Grand romantic Opera by C. M. VON WEBER.


This opera has not had the success of Oberon or Freischuetz, a fact to

be attributed to the weakness of its libretto, and not to its music,

which is so grand and noble, that it cannot but fill the hearer with

admiration and pleasure.

The overture is one of the finest pieces ever written, and the c

and solos are equally worthy of admiration.

The plot is as follows:

Adolar, Count of Nevers and Rethel, is betrothed to Euryanthe of Savoy,

and the wedding is to take place, when one day, in the King's presence

Lysiart, Count of Forest and Beaujolais, suggests that all women are

accessible to seduction. He provokes Adolar so much, that he succeeds

in making him stake his lands and everything he possesses on his

bride's fidelity. Lysiart on the other hand promises to bring a token

of Euryanthe's favor.

In the following scene we find Euryanthe in the company of Eglantine de

Puiset. This lady is a prisoner, who has taken refuge in the castle of

Nevers, and has ingratiated herself so much with Euryanthe, that the

latter tenderly befriends the false woman. Asking Euryanthe, why she

always chooses for her recreation the dreary spot of the park, where

Adolar's sister Emma lies buried, she is told by her in confidence,

that she prays for Emma, who poisoned herself after her lover's death

in battle. Her soul could find no rest, until the ring, which

contained the venom should be wet with the tears of a faithful and

innocent maid, shed in her extreme need. No sooner has Euryanthe

betrayed her bridegroom's secret that she repents doing so, foreboding

ill to come. Lysiart enters to escort her to the marriage festival,

but he vainly tries to ensnare her innocence, when Eglantine comes to

his rescue. She loves Adolar, and her passion not being returned, she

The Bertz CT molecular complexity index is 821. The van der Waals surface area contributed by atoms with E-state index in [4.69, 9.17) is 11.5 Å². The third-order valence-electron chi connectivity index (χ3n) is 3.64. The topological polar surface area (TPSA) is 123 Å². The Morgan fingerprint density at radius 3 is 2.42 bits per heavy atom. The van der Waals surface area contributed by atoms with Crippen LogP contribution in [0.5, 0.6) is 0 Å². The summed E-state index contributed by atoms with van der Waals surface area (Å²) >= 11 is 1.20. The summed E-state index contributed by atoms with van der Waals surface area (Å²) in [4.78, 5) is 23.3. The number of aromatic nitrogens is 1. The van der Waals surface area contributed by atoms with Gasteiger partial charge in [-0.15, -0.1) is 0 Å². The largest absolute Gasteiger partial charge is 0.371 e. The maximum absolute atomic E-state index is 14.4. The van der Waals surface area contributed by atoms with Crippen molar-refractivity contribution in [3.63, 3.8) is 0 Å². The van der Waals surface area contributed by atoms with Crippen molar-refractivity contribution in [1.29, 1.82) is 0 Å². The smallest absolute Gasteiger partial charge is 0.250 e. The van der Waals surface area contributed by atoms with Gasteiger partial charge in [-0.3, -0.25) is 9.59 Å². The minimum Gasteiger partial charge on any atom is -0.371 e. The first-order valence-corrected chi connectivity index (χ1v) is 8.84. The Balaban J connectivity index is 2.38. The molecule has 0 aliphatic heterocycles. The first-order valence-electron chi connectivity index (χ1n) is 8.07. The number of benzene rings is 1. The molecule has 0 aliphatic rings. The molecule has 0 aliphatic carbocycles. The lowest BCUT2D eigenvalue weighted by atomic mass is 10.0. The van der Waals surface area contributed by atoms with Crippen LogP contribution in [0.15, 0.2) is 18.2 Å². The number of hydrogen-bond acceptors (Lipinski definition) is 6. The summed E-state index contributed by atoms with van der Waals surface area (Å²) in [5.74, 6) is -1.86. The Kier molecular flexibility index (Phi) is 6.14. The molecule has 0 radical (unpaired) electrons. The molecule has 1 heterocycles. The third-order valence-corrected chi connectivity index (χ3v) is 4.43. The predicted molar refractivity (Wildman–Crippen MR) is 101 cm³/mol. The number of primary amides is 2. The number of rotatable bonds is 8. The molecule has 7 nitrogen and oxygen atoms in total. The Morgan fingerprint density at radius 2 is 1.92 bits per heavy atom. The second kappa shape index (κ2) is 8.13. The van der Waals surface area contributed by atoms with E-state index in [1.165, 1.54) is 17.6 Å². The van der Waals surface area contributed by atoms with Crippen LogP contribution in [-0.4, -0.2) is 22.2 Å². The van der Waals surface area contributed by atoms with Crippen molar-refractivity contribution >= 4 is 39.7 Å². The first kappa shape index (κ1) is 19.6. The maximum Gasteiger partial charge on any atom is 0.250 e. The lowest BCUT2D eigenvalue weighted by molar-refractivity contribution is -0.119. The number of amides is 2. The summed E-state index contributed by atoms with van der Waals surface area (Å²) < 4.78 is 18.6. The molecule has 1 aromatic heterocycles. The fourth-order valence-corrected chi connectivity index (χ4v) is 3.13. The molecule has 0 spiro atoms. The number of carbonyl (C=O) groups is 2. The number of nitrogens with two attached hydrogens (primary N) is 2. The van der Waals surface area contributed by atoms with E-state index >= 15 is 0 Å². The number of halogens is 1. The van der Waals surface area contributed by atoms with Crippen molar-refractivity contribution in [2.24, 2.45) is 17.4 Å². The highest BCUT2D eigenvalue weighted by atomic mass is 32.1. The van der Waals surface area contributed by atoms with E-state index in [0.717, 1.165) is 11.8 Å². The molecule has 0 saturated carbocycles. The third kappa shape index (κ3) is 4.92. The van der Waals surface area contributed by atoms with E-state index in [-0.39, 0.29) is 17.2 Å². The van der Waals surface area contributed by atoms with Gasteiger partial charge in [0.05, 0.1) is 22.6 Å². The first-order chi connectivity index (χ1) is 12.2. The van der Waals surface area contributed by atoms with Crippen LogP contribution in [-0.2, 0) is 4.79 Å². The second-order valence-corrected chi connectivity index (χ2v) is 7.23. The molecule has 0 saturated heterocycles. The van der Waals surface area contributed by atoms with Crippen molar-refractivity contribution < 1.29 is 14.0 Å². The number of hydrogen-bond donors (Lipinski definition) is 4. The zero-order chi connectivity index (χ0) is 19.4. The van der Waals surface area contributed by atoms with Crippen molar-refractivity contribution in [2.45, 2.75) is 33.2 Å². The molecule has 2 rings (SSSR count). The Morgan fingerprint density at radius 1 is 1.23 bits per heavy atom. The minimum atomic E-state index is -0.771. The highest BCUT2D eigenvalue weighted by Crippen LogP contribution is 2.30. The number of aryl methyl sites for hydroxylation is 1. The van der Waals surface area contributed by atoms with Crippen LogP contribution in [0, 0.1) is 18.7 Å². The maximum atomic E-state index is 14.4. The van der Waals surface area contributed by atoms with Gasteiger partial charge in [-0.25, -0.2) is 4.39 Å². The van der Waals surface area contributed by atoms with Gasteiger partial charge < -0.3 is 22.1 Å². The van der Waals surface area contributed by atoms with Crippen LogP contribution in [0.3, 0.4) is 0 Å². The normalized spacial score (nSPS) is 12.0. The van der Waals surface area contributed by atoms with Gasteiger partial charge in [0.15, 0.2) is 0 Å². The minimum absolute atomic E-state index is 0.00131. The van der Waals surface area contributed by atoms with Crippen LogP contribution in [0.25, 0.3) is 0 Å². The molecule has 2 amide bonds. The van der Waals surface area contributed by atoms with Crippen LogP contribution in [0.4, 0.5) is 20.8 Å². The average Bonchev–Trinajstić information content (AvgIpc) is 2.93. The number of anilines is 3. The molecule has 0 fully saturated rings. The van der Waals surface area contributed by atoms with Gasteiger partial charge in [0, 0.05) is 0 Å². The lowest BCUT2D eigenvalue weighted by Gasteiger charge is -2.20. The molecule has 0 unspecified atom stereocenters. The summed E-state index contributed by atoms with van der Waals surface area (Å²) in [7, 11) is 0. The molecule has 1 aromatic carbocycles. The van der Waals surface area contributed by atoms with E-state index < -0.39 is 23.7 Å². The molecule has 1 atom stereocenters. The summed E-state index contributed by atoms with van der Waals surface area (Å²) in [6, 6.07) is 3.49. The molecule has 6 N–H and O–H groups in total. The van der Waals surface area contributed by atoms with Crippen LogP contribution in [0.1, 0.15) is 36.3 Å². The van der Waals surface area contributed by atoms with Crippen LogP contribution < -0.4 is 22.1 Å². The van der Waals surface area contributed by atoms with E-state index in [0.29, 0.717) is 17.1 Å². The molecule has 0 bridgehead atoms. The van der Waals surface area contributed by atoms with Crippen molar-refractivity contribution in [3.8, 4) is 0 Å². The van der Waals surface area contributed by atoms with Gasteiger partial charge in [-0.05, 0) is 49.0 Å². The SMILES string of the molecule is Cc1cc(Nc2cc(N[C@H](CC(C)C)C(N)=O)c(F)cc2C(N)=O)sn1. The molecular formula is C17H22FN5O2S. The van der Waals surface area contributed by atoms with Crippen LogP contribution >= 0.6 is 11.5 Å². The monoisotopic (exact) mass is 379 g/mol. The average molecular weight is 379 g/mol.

has sworn vengeance. Stealing the fatal ring from the sepulchre, she

gives it to Lysiart as a token of Euryanthe's faithlessness, and

Lysiart, after having brought Euryanthe to Adolar, shows the ring in

presence of the whole court, pretending to have received it from

Euryanthe. The poor maiden denies it, but as Lysiart reveals the

mystery of the grave, she cannot deny that she has broken her promise

of never telling the secret.

Adolar full of despair surrenders everything to his rival, leading

Euryanthe, whom he believes to be false, into the wilderness to kill

her. A serpent is about to sting him, when his bride throws herself

between. He kills the reptile, but after her sacrifice he is unable to

raise his arm against her and so leaves her to her fate.

She is found by the King and his hunters, and to them she relates the

whole story of her error of confiding in the false Eglantine. The King

promises to inform Adolar and takes her back with him. Meanwhile

Adolar returning once more to his grounds, is seen by his people. One

of them, Bertha, tells him that Euryanthe is innocent, and that

Eglantine, who is about to marry Lysiart and to reign as supreme

mistress over the country, has been the culprit.

Eglantine, appearing in bridal attire, led by Lysiart, suddenly becomes

a prey to fearful remorse, she sees Emma's ghost, and in her anxiety

reveals the whole plot. Her bridegroom stabs her in his fury, but is

at once seized by order of the King who just then comes upon the scene.

Adolar, believing Euryanthe dead, demands a meeting with Lysiart. But

the King declares, that the murderer must incur the penalty of the

laws. He renders up to Adolar his possessions and his bride, who the

more easily pardons her repentant bridegroom, that she has saved his

sister's soul by the innocent tears of her misfortune.